Defending The Reich
Defending The Reich:
German Forces in Nachtjäger
with Wayne Turner
Nachtjäger is the latest book in the late-war Flames Of War series of Intelligence Handbook. Nachtjäger covers the fighting in northwest Germany in 1945. It focuses on the British crossing and advance from the Rhine River into the heartland of Germany. Pitted against them are an array of newly raised and auxiliary troops. In the German section of Nachtjäger, we spotlight two new divisions and the assortment of Luftwaffe and school troops that supported them.
This has given us an opportunity to introduce
some new types equipment never before seen in Flames Of War. In 1945 a
number of Panzer Divisions were hastily raised to fill the gaps left by
the losses leading up the Allied crossing of the Rhine, among these was
Learn more about the British Forces in Nachtjäger here...
|This unusual division was assembled from a
number orphaned, replacement, and training units from around northwest
Germany. Clausewitz was made of troops from 106. Panzer-Brigade
‘Feldherrnhalle’, Panzerschule ‘Putlos’, Panzergrenadier-Regiment
‘Feldherrnhalle’, Panzergrenadier-Regiment 42,
Panzer-Aufklärungs-Abteilung ‘Elbe’ and Panzerjäger-Abteilung
‘Grossdeutschland’. A number of new units were formed from various
sources including Panzerartillerie-Abteilung 144 and
Panzerpionier-Bataillon 144. Despite being formed as a whole division,
due to shortages in motor transport Clausewitz fought as three
Kampfgruppen (Battle Groups), with the motorised, armoured infantry, and
armour divided in to two mobile groups, while the infantry and
artillery, who were without motor vehicles, fought from defensive
We decided to focus on two mobile groups of Clausewitz, Kampfgruppe Wallenberg and Kampfgruppe von Benningsen. Both these groups were armed with a mix of tanks. Kampfgruppe Wallenberg based around a core of Panther tanks and StuG G assault guns with further back-up from its own platoon of Jagdpanther tank-hunters. These are further supported by motorised and armoured panzergrenadiers, and various weapons platoons like 12cm mortars and FlaK half-tracks. Kampfgruppe von Benningsen also has a core of Panther tanks, supplemented by Panzer IV J tanks, and Panzer IV/70 tank-hunters, as well as motorised and armoured infantry, armoured cars, anti-tank guns, and assault guns. To reflect the desperate nature of the situation we have rated these troops’ Motivation as Reluctant, but due to their experience their Skill is rated Veteran.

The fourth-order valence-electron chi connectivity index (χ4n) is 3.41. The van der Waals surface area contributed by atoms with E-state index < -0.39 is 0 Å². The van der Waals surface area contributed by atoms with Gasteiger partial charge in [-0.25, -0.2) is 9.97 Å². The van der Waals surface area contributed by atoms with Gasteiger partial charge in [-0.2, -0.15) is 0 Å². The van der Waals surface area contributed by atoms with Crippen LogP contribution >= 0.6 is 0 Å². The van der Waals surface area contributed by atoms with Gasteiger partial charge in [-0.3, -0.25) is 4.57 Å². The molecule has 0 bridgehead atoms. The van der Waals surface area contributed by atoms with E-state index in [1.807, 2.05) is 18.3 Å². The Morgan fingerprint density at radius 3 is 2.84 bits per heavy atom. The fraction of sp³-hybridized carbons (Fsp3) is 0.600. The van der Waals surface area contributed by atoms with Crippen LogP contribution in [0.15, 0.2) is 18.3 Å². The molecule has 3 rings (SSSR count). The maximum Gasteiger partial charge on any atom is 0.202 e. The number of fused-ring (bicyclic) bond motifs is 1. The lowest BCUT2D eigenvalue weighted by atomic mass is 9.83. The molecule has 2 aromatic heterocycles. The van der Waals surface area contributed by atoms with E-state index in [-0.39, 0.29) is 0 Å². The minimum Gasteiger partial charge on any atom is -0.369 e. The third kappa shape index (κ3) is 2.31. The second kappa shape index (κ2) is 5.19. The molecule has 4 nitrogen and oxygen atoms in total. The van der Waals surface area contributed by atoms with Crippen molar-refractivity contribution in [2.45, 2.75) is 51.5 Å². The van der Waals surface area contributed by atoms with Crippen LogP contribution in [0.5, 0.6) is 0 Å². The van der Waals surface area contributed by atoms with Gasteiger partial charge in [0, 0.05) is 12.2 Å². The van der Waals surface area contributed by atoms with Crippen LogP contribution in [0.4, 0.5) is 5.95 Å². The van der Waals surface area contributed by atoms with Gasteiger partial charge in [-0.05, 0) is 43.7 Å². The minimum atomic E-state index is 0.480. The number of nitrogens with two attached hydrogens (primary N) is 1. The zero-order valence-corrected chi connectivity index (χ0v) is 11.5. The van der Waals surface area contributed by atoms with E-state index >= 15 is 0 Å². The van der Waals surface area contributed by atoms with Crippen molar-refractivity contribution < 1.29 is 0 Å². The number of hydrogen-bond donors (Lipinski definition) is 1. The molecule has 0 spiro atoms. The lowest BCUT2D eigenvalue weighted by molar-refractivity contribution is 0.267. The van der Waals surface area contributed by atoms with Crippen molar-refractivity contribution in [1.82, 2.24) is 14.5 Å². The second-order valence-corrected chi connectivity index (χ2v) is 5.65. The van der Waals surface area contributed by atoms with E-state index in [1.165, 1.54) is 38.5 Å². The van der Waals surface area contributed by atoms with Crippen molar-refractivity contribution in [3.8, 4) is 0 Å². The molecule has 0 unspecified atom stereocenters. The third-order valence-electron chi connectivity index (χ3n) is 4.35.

They can also use a new set of equipment to
give them an advantage on the enemy: infra-red night fighting equipment!
By this time in the war, most Panzer schools were training new Panther
tank crews to use new infra-red scopes to locate the enemy in the dark.
These were dispatched to a number of units in the field and saw action.
In northwest Germany a number of British accounts recount encounters at
night when British tanks came under fire from unknown enemy locations,
so we decided to add the option to field Infra-red equipment. You can
add this to you Panther and Jagdpanthers, as well as equipping these
platoons with a Uhu Infra-red spotlight half-track to further increase
the range if vision for your infrared- equipped troops. In addition to
the tank, panzergrenadiers were also issued with infra-red equipped
StG44 assault rifles and half-tracks.
companies can make night attacks in any mission, negating the artillery
and aircraft advantage of the Allies, allowing the Nachtjäger (or Night
Hunters) to close with the enemy and take the attack to them. Nachtjäger
contains infra-red and other night fighting special rules.
|The other divisions we focus on in Nachtjäger are the seamen of 2. Marine-Grenadierdivision. As the German leadership searched for more sources of manpower it was decided to form a number of infantry divisions from Kriegsmarine (Navy) personnel, many of whom stood idle in ports with their ships. These young recruits proved to be enthusiastic and loyal fighters. They were organised along the lines of the Volksgrenadier divisions and trained by Heer (Army) officers, many of whom were attached to the division in the field. The marines are rated Fearless Trained. Like the Volksgrenadiers they have two combat platoons equipped with StG44 assault rifles and MG42 machine-guns and a third platoons with K98 rifles and MG42 machine-guns
Not only do the marines make a good solid infantry force with excellent
morale, they also have number of unique support options. The fighting in
northwest Germany saw a variety of Luftwaffe and RAD anti-aircraft
units, as well as training school units drawn into the fighting. The
Luftwaffe, and their RAD (Reichsarbeitsdienst, German Labour Service)
auxiliaries, provided anti-aircraft cover for the cities, industry, and
railway network of Germany, but as the British advance northwards more
and more of these units were assigned to the ground fighting. These
troops manned railway and ground anti-aircraft guns of all sizes. The
largest and most powerful weapons were often mounted on railway flat
cars for ease of moment, and on many occasions the rapid advance of the
British armoured troops ran straight into railway yards defended by
8.8cm and 10.5cm anti-aircraft guns. A Marine-Grenadierkompanie can
field these mighty weapons either on ground mounts or as railway mounts
in yards concealed amongst all the other rolling stock.